Outer Burial Containers and Vaults
The use of an outer burial container is not required by state or federal law, but is usually required by a cemetery, to support the earth around a casket. Your funeral director can provide you guidance in the requirements of the cemetery you will use or they are affiliated with for the burial. The support provided by an outer burial container prevents the weight of the earth, which is approximately 3,000 lbs.) from crushing a casket. Vaults are two-piece, "sealed" or "air-sealed" receptacles. Grave boxes or liners are non-biodegradable receptacles that are not "sealed."
How Are They Constructed?
The types of outer burial containers include rectangular concrete boxes that are not resistant to water and the elements, reinforced concrete vaults lined with semiprecious metals, heavy-gauge galvanized metal units, and plastic resin containers that are resistant to water and the elements. The cost of such containers varies depending on how it is constructed, what materials are used, the style, and interior of the container (whether its coated or lined with non-biodegradable materials) and the overall exterior design.
Strict design specification distinguish vaults from liners: a concrete vault must have a minimum thickness and a minimum compressive strength. Grave liners only require a minimum thickness that is much thinner than the concrete counterparts. The concrete vaults are prepared in molds, hardened, and pre-finished. There are a lot of technicalities with burial vaults that the family does not need to know about. Your funeral director can provide you the simple pros and cons of each type of unit and from there you can make a decision on which way you want to go.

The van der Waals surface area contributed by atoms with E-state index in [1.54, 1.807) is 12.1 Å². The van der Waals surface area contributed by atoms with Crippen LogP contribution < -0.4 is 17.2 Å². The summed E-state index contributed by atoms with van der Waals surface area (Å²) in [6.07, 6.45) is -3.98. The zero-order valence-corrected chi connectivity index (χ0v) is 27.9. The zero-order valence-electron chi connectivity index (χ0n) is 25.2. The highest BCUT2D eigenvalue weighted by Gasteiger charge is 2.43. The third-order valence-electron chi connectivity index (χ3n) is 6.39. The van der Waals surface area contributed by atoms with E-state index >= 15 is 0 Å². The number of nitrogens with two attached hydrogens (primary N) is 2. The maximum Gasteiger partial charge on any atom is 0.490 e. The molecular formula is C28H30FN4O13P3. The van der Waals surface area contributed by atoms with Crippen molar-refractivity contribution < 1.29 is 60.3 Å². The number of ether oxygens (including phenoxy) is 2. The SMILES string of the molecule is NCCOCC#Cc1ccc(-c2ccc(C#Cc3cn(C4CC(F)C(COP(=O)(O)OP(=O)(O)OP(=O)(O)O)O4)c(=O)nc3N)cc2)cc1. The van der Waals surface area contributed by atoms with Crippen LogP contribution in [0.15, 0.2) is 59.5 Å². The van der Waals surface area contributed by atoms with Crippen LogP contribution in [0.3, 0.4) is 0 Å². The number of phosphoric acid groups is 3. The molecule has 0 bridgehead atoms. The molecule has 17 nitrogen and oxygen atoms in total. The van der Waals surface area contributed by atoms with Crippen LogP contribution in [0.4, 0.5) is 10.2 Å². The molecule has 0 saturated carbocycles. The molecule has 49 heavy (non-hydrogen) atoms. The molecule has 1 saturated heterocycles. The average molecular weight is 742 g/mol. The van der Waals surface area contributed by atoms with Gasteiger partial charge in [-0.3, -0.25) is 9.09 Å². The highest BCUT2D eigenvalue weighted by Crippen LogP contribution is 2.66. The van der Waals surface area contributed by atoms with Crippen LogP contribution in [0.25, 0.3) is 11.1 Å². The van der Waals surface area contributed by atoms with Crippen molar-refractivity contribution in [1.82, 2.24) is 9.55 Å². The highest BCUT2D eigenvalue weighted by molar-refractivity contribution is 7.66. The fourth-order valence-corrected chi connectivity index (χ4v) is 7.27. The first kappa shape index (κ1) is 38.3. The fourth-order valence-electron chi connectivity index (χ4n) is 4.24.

The Purpose and Necessity of Burial Vaults
Basically a burial vault is a lined and sealed outer container that houses the funeral casket. It's sole responsibility is to protect the casket from the weight of the earth and any heavy equipment that passes on top of the grave. It also helps resist water from natural elements and water sprinklers on the cemetery lawn by preventing the ground from settling in. Your funeral home will offer three categories of burial vaults, with differences in the level of protection, warrantees, beauty, and personalization options. They will also be able to provide a small sample for you, in some cases. It is made out of a sturdy construction of concrete, metal, hard plastic or some other material that is very-slow-to-degrade.
In some geographical areas that are significantly higher than sea level, the soil is usually considered stable enough that burial vaults are often optional. In such cases, this should be considered and weighed with your family's needs. These burial vaults are useful in circumstances where a cemetery uses heavy equipment that will be driven often directly over grave sites. Some experts suggest that most graves without a vault are able to withstand the occasional pressure of up to 4,000 pounds. This is something to discuss with your cemetery of choice or funeral home and your decision should be based upon your comfortability with the answers provided to you.